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Thoroughout the past two years I’ve been a keen Strava user and have been watching the company grow at a tremendous rate. I’ve always been interested about their backstory, their business model, and their way forward. Last week I spoke with Strava’s co-founder and CEO, Michael Horvath, to find out the answers to all these questions and more.
How did you come up with the idea of Strava?
You have to go all the way back to my college days when I was rowing on the crew team. If you’ve rowed before you’ll know that you train all year long for six or seven races that only last six minutes each. So there’s very little competition for how much training you do. So what motivates you are your teammates and the people around you which drives you to push your limits. When I left that environment I thought “oh no, I don’t have my team anymore!” My business partner and I wanted to recreate that feeling of being on a team even though we couldn’t physically train with our friends anymore. The impetus was trying to recreate that feeling of training with your friends to motivate you to new heights.
This was in the back of our minds for a long time. It took until the 2005 or so when we could finally see that the technology was there to be able to do this. We knew that if we were going to ask for the athlete to upload all their data then it better be pretty simple for them. That’s where the widespread use of GPS technology was a big driver of getting us started.
We tabled that idea and saw lots of other potential opportunities and created a company called Kana Software and it was enterprise software that shifted CRM support from phone to online. We started that in ’96, took it public in ’99. By 2005 my business partner and I were out of the company. We remained friends but not thinking about starting something new until we realised there was some unfinished business. We now figured that the time was right to build Strava. We saw what Nike Plus was doing and that was good, but we saw a gap in the market. We wanted something that was aimed at the top third of athletes as opposed to the bottom third. By 2009 Garmin was really on top of GPS for athletes we were ready to put some fuel behind the fire. We hired a small team of six to join us and created a very basic prototype of Strava.
How many people are working with Strava now?
Now there’s 30 people working with us in our San Fransisco office and only two others working in our office in the East Cost; Hanover, New Hampshire where Dartmouth college is. I used to teach there for a few years when I was in-between companies. I taught entrepreneurship. I have a PhD in economics. I taught economics at Standford before I got involved in the first company we started. Rather than going back and teaching economics I decided to teach entrepreneurship for a four years. But it wasn’t the same as being an entrepreneur. I felt like it was kinda boring. I was telling the same stories based on my own experiences over and over and I felt like I needed to go out and find some new stories. Business school isn’t the place where you meet lots of great entrepreneurs. They tend to not go to business school. They tend to take risks earlier than that.
How did you get the early adoption from users in order to gain the momentum required to make Strava work?
Word of mouth in general is the best way. For the better part of our beginnings in 2009 it was just the six of us telling our friends and getting them to sign up. We had to sign them up because we didn’t even have that functionality yet.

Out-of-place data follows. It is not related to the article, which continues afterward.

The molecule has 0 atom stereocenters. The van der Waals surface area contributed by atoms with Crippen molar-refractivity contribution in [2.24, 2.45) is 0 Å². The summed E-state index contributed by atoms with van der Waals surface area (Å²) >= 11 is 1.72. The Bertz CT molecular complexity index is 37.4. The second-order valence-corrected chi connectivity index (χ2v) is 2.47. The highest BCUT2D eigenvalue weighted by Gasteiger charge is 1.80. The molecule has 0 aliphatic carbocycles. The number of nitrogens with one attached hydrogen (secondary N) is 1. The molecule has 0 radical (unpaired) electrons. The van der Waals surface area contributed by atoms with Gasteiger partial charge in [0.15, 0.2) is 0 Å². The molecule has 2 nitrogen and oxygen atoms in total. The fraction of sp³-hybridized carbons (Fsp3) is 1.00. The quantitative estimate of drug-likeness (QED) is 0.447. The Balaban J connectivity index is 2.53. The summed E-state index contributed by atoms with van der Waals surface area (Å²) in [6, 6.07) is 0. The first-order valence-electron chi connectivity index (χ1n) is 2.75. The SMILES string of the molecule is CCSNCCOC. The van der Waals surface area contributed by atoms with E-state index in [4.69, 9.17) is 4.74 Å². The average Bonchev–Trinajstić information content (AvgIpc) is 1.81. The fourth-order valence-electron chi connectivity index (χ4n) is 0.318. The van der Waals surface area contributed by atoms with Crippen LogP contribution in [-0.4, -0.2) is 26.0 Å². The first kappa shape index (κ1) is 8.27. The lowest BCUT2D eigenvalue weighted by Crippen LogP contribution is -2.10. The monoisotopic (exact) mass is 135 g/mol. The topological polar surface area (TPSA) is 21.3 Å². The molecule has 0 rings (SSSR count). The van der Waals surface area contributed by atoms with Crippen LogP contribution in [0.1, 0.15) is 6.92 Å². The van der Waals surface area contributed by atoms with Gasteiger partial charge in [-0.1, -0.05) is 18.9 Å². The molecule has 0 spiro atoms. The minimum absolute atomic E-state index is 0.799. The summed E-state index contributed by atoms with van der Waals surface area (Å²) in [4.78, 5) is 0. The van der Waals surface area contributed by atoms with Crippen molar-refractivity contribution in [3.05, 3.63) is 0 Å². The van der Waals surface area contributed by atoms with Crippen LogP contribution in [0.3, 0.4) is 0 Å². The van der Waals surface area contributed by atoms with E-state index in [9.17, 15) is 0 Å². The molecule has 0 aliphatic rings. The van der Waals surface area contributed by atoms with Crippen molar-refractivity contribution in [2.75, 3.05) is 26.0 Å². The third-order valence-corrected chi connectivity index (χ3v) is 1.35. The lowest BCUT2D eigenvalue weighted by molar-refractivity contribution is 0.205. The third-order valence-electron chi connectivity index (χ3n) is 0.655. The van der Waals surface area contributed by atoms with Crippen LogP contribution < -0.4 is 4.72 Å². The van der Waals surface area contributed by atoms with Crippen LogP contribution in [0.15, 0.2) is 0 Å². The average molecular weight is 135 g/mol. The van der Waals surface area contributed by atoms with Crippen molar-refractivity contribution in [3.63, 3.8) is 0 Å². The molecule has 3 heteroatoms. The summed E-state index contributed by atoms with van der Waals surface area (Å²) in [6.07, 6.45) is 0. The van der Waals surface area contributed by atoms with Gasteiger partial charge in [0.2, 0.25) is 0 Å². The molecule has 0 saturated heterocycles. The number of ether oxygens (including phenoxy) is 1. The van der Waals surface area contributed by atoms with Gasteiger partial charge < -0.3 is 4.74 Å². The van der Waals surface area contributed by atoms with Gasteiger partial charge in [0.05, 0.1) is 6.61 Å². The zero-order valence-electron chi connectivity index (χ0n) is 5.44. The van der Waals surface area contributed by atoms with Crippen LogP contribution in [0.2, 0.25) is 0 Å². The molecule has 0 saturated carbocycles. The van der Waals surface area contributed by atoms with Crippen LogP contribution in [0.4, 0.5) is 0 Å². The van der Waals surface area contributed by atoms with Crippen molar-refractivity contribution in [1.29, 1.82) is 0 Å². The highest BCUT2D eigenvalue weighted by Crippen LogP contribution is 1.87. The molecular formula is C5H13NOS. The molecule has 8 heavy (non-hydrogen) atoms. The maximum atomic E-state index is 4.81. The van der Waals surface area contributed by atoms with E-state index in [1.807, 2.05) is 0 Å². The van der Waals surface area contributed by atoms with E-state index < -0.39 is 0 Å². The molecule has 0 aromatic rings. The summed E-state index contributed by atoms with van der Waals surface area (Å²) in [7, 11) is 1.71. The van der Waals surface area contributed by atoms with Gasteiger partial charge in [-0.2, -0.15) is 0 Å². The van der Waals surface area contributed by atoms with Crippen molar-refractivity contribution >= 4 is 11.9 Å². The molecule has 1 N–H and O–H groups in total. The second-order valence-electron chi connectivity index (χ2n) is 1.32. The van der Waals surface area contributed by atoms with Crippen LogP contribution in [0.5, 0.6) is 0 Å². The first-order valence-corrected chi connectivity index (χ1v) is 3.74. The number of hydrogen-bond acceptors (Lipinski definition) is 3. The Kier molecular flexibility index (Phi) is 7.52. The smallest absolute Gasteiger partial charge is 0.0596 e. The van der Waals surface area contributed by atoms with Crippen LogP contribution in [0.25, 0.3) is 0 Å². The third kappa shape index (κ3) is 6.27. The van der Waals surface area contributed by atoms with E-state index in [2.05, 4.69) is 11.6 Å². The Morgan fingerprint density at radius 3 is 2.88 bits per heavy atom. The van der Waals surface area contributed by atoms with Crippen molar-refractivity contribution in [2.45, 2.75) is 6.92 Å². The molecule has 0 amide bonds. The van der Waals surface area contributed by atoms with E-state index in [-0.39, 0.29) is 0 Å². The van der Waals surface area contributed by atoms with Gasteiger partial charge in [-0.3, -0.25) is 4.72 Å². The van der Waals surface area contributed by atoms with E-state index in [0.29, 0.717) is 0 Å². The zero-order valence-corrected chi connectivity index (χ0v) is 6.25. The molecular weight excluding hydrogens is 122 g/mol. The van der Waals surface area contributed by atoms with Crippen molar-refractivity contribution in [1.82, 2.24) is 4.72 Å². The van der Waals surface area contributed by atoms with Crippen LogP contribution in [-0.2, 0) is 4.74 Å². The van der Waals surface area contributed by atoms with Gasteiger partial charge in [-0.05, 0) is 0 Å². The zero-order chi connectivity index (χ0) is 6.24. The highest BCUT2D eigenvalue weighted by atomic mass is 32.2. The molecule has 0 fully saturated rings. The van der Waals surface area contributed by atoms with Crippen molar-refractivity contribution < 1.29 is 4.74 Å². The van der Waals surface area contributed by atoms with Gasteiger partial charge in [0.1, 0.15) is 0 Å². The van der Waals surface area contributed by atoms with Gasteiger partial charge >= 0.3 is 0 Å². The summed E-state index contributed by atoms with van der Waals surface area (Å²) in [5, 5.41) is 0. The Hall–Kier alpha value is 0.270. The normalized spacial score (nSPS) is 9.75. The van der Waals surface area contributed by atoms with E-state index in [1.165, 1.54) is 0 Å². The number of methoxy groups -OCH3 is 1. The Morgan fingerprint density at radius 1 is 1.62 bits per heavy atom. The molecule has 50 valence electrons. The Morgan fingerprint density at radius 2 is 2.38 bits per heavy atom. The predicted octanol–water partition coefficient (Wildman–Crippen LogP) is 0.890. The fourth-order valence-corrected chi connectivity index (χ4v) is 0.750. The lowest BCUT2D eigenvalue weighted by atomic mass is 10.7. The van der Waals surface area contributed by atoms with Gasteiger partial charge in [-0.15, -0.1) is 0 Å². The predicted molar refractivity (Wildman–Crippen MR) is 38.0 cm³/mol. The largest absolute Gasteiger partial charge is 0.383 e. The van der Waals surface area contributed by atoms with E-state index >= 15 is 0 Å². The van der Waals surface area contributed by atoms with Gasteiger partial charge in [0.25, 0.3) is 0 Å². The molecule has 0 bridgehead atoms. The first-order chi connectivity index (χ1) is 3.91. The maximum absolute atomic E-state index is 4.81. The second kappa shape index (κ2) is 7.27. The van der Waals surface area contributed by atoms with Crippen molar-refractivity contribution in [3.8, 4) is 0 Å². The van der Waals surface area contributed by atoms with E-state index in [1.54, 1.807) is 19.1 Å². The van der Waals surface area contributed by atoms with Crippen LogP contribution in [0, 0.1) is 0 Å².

It takes 30 seconds or longer to explain to someone what Strava actually is. It’s hard to say “give this a try because…” It’s not so simple to finish the sentence. We realised that it meant that we need to grow more slowly than something that goes viral like Twitter. With Strava you need to be pretty passionate about running or cycling that you care enough to capture your training. You need to understand what’s different about Strava and the social interaction with like-minded people. Word of mouth was the most powerful way to reach the right customer.
What have been some of the major milestones and achievements that you guys have hit since your beginning?
The biggest thing in the recent past is the launch of our mobile apps. It’s an emerging platform and the future of ‘quantified self’. We can talk about how the form factor or battery life isn’t quite right…you certainly can’t swim with a phone, but in reality it’s how most folks are going to have their first experience capturing their data. It’s so easy to download the app and give it a try and get excited about what they see. Two thirds of our new users today are mobile users. It’s going to swamp the number of folks who are on Garmins. In a year we’re going to realise the fact that we have a mobile business. It doesn’t mean that we won’t support Garmins, we absolutely will, but even the dedicated GPS devices are moving in the mobile direction. The two are becoming one. Launching the mobile app last year and getting more into mobile have taught us a tremendous amount of what the possibilities are and what we can give to the user while they’re actually on their bike.
Another milestone is that up until 2010 we had self-funded Strava. Mark Gainey and I put our own dollars towards this because we didn’t know how big this could get or what the opportunity was like. [CT:Mark Gainey ended up not being able to say with the company for personal reasons but he’s still on the board.] We saw lots of other companies take other people’s money but they hadn’t really figured anything out yet, then it’s a slow death. We wanted the ability to scale it up or scale it down depending on what we learned. In 2010 we learned that this could be really exciting. The technology is evolving rapidly and we’re seeing a lot of interest. We decided to raise some venture capital money and try to accelerate the growth of the business. It’s not that the money is the milestone, but the fact that we could start growing and hiring great people was the milestone.